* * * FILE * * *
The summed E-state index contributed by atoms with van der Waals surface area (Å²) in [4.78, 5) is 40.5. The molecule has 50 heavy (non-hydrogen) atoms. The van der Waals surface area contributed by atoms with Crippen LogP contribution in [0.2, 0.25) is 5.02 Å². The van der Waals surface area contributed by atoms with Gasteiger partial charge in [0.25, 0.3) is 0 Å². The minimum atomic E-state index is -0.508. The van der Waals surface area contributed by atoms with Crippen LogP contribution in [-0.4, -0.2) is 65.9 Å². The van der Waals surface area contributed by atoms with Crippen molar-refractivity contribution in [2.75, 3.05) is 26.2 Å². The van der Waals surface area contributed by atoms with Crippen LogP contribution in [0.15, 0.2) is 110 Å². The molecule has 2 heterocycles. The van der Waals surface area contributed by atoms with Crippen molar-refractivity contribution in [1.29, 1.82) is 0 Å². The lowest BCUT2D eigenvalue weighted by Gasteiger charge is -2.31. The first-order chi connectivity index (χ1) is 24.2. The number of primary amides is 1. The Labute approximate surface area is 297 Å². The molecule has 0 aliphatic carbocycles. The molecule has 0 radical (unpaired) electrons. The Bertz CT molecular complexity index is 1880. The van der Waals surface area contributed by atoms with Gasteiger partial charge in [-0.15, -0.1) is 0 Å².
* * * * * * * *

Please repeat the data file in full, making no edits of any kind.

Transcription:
The summed E-state index contributed by atoms with van der Waals surface area (Å²) in [4.78, 5) is 40.5. The molecule has 50 heavy (non-hydrogen) atoms. The van der Waals surface area contributed by atoms with Crippen LogP contribution in [0.2, 0.25) is 5.02 Å². The van der Waals surface area contributed by atoms with Gasteiger partial charge in [0.25, 0.3) is 0 Å². The minimum atomic E-state index is -0.508. The van der Waals surface area contributed by atoms with Crippen LogP contribution in [-0.4, -0.2) is 65.9 Å². The van der Waals surface area contributed by atoms with Crippen molar-refractivity contribution in [2.75, 3.05) is 26.2 Å². The van der Waals surface area contributed by atoms with Crippen LogP contribution in [0.15, 0.2) is 110 Å². The molecule has 2 heterocycles. The van der Waals surface area contributed by atoms with Crippen molar-refractivity contribution in [1.29, 1.82) is 0 Å². The lowest BCUT2D eigenvalue weighted by Gasteiger charge is -2.31. The first-order chi connectivity index (χ1) is 24.2. The number of primary amides is 1. The Labute approximate surface area is 297 Å². The molecule has 0 aliphatic carbocycles. The molecule has 0 radical (unpaired) electrons. The Bertz CT molecular complexity index is 1880. The van der Waals surface area contributed by atoms with Gasteiger partial charge in [-0.15, -0.1) is 0 Å².